In a unanimous ruling, the U.S. Supreme Court decided in Riley v. California (court pdf; archive pdf) that the police need search warrants to search individuals’ cellphones after their arrest, which is a substantial victory for privacy rights. (Note: This decision is issued for two cases – Riley v. California, No. 13-132, and United States v. Wurie, No. 13-212. Riley concerned two searches of a smartphone after David Riley was arrested, and Wurie concerned the search of a flip phone after Brima Wurie was arrested.) Chief Justice John Roberts wrote the opinion for eight of the justices. Justice Samuel Alito joined in the judgment, but he wrote a separate concurrence.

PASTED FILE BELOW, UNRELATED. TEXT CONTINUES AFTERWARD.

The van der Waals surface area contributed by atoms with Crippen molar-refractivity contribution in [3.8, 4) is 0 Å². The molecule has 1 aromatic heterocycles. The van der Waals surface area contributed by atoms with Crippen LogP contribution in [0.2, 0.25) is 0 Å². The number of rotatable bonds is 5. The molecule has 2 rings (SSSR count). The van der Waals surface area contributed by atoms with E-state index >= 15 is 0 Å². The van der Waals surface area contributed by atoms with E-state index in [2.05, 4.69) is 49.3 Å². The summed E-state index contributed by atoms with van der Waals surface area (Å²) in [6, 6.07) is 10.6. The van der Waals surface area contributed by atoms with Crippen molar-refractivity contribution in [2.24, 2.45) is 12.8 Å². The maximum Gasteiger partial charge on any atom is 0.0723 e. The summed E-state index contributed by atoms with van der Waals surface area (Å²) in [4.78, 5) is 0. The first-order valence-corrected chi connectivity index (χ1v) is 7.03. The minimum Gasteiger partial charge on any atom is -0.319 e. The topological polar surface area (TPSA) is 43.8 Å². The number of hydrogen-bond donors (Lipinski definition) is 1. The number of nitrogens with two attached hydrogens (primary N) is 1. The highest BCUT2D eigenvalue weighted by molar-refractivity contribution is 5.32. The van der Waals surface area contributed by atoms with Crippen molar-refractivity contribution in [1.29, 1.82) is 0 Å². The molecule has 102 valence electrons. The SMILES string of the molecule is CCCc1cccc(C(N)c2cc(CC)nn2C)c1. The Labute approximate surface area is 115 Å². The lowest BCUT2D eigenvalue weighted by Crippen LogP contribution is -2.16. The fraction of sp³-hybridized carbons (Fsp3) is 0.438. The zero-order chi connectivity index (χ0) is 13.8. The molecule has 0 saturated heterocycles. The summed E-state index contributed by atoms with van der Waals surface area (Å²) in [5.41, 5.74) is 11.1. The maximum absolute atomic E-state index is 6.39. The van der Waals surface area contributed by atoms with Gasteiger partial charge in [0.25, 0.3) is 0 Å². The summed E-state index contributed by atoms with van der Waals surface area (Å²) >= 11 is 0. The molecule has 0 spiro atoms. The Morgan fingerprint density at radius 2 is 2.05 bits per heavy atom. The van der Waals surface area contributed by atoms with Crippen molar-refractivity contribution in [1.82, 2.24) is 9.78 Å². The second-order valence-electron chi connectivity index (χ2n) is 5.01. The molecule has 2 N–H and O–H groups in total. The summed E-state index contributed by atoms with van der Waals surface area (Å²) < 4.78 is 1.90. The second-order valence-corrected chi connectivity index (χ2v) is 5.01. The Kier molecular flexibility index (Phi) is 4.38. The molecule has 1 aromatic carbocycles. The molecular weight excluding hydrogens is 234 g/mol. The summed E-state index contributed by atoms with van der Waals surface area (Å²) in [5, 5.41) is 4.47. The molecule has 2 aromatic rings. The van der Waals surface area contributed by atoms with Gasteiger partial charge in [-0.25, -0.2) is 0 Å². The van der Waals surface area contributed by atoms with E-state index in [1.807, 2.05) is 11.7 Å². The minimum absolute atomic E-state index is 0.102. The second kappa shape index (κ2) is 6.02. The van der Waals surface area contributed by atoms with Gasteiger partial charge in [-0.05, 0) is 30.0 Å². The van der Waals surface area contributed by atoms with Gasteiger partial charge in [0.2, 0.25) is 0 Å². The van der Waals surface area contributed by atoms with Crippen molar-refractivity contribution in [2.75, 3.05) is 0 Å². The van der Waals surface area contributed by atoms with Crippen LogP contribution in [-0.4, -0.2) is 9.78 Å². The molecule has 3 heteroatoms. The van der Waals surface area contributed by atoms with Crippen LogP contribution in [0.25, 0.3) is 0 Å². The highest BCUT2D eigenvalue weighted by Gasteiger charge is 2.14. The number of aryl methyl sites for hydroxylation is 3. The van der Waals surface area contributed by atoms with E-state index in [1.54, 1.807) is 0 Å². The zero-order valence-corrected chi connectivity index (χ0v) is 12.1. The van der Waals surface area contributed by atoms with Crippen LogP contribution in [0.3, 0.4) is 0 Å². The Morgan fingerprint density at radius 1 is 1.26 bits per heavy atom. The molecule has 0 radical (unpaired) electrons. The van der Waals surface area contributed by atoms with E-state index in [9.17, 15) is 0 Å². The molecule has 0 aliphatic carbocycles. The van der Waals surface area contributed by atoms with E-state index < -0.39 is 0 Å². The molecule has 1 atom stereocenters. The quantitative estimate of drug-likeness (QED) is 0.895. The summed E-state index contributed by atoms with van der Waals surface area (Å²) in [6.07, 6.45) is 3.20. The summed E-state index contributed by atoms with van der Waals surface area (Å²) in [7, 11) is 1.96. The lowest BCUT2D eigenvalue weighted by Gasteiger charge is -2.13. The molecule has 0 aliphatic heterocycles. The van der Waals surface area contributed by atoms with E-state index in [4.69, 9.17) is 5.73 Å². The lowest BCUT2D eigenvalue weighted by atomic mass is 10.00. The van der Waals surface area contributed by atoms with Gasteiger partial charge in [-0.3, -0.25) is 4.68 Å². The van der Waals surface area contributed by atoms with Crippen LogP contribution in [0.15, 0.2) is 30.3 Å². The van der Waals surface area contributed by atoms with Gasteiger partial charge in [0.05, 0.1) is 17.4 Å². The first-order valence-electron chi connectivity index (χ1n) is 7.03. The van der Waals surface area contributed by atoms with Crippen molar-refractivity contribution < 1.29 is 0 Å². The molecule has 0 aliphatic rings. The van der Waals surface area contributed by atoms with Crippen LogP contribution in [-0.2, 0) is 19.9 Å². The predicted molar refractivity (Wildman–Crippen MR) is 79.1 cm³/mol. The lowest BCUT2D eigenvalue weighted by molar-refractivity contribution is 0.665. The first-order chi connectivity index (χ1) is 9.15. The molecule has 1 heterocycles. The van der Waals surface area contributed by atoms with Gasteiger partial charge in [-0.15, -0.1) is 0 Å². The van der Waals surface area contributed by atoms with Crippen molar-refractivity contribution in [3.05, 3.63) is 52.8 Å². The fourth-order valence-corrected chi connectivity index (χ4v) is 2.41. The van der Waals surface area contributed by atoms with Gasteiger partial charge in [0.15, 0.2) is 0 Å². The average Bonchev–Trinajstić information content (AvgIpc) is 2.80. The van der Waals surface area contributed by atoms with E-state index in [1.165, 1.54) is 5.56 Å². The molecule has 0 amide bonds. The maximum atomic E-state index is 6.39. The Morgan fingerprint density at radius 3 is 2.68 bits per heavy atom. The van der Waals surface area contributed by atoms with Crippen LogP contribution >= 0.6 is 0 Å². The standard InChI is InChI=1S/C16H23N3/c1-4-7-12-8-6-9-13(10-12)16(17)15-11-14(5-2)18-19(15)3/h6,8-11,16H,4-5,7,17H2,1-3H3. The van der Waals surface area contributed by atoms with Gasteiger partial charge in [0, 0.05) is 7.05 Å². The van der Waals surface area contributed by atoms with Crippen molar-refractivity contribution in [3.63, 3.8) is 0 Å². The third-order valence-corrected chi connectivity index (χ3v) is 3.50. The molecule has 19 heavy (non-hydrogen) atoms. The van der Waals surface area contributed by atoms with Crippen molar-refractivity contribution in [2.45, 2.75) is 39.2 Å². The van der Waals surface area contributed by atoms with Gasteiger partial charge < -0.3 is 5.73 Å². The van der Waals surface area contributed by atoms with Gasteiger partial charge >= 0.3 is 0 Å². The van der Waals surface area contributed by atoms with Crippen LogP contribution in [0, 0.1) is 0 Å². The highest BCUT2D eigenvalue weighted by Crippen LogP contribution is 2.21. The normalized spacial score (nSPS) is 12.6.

In the opinion, Justice Roberts noted that cellphones, “are now such a pervasive and insistent part of daily life that the proverbial visitor from Mars might conclude they were an important feature of human anatomy” and “Cell phones, however, place vast quantities of personal information literally in the hands of individuals.” He explained, “[W]e generally determine whether to exempt a given type of search from the warrant requirement ‘by assessing, on the one hand, the degree to which it intrudes upon an individual’s privacy and, on the other, the degree to which it is needed for the promotion of legitimate governmental interests.’” In this case, the justices found that individual privacy trumped government interests.